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AfriCat Pangolin Research Project

Determining the home range size, population density, habitat selection and ecology of wild ground pangolin (Smutsia temminckii) in the Okonjima Nature Reserve. – Dr. Kelsey Prediger

Biodiversity across the world is increasingly under threat and facing diminishment as climate change, habitat loss, poaching, and wildlife trafficking are ever growing threats. It is important now more than ever to know current populations and ecological statuses of vulnerable and keystone species to better understand what conservation management practices and methods should be implemented to secure a future on Earth for these groups. These factors should provide motivation to target highly trafficked species for conservation efforts before they are classified as critically endangered (Ingram et al. 2018). Southern Africa’s only pangolin species, the Temminck’s ground pangolin (Smutsia temminckii) is at the intersection of these categories, vulnerable, highly trafficked, and acting as a keystone species, whose extinction would cause a top down effect and put the integrity of the entire ecosystem at risk of harm (Jordan, F. 2009).

Pangolin, also known as a scaly ant-eater, are solitary mammals who are predominantly nocturnal. They are covered in scales made of keratin which provide protection from carnivores while they are out of the safety of their burrows foraging. Pangolin play an important role in consuming ants and termites that compete with grazers for food and cause crop loss for farmers, as well as in aerating the soil during feeding and burrowing, which can lead to increased plant germination.

In 2014, Pangolins were categorized as the most trafficked wild animal worldwide with numbers of individuals seized exponentially increasing each year (Challender et al. 2014). With a rising demand for pangolin scales and products and a simultaneous decline in the supply of Asian species, due to overexploitation, African pangolin species are now increasingly targeted by poaching and a resulting intercontinental trade (Challender et al. 2014, Shepard et al. 2016). This increasing pressure from the East Asian markets is in addition to the demand for African pangolin in local cultures being used for bush meat, traditional medicine (“muti”), and rituals (Pietersen et al. 2014a, Shepherd et al. 2016).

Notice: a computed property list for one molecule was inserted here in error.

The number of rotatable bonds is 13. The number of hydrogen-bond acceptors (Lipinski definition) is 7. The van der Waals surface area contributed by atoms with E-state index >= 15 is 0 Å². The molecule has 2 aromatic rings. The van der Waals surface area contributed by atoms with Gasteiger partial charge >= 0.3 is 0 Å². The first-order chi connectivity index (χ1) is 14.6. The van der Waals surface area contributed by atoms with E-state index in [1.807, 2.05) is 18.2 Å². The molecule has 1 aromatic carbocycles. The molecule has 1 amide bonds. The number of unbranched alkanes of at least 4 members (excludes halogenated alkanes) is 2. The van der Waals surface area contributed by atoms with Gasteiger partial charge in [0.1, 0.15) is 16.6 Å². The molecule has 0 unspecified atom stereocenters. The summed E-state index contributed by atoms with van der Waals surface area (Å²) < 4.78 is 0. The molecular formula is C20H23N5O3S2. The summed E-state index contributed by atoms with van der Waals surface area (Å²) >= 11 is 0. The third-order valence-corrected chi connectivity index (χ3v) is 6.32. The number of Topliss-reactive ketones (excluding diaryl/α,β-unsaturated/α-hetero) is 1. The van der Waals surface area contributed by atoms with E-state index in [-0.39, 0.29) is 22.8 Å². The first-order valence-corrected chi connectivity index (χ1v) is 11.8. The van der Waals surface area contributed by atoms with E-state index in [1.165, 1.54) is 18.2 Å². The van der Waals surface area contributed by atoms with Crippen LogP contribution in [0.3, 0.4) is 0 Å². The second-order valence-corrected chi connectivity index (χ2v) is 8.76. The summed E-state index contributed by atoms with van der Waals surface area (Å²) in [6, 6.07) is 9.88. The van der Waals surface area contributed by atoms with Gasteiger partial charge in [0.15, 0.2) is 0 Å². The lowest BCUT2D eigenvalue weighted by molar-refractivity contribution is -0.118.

Additionally, increases in numbers of trafficked live pangolin seized by the Ministry of Environment and Tourism (Namibia) stress the importance for investigating factors like habitat preference, population dynamics, foraging preference, and distribution, which can influence the success of the release-rehabilitation of these animals in new home ranges.

AfriCat’s initial study launched in 2017, A pilot study on the population size and ecology of ground pangolin (Smutsia Temminckii) in the Okonjima Nature Reserve (ONR), Namibia, originally tagged two ground pangolin. Technical difficulties involving lost tags put the project on hold. With the hiring of a pangolin focused researcher and MSc student from Namibia University of Science and Technology (NUST), Kelsey Prediger, the project was re-initiated in September of 2018. The pangolin tags have been re-designed and since, there have been no failures as a result of this modification. The project is now known as the AfriCat Pangolin Project and has expanded the research to include a large spectrum of topics important in helping us understand the ecology of pangolin.

The overall aim of this project seeks to address the existing gap within Namibia regarding pangolin research and the exponential increase in trafficking of the species. Pangolin are fitted with VHF transmitters by attaching them to the scale which allows us to track the individual in order to collect spatial data and make behavioral observations. During the tagging process, morphometric data are collected to assess population dynamics and average individual sizes for males and females. During VHF tracking all observed behaviors and feeding instances are recorded to better understand their habitat and diet preferences, reproduction, distribution, and social structure. Camera traps are deployed at known burrows to get an insight into times of emergence and return to the burrow as well as individual interactions at burrow locations. Natal burrows will also be monitored to gain insight into pup rearing and dispersal. An environmental monitoring station actively downloads weather conditions every 12 minutes for us to learn how environmental conditions affect pangolins activity patterns. Ant and termite surveys are done monthly to assess prey abundance and plant productivity across their home range.

The aim of the applied research is to assess the home range size, population density, and ecology of ground pangolin within ONR and to gather further information about their behavior, habitat preference, and survival strategies. From this research, we hope to determine suitable habitats of release for seized ground pangolin (from the illegal wildlife tracking industry) as well as establish conservation management methods for release of rehabilitated ground pangolin. The end goal of collecting this data is to shed light on biological baseline knowledge of the species and to create guidelines for the ground pangolin as a whole within Namibia. An additional objective is to increase awareness of the vulnerable status of southern Africa’s only pangolin species through publications in scientific journals, popular science magazines, and platforms that reach the general public.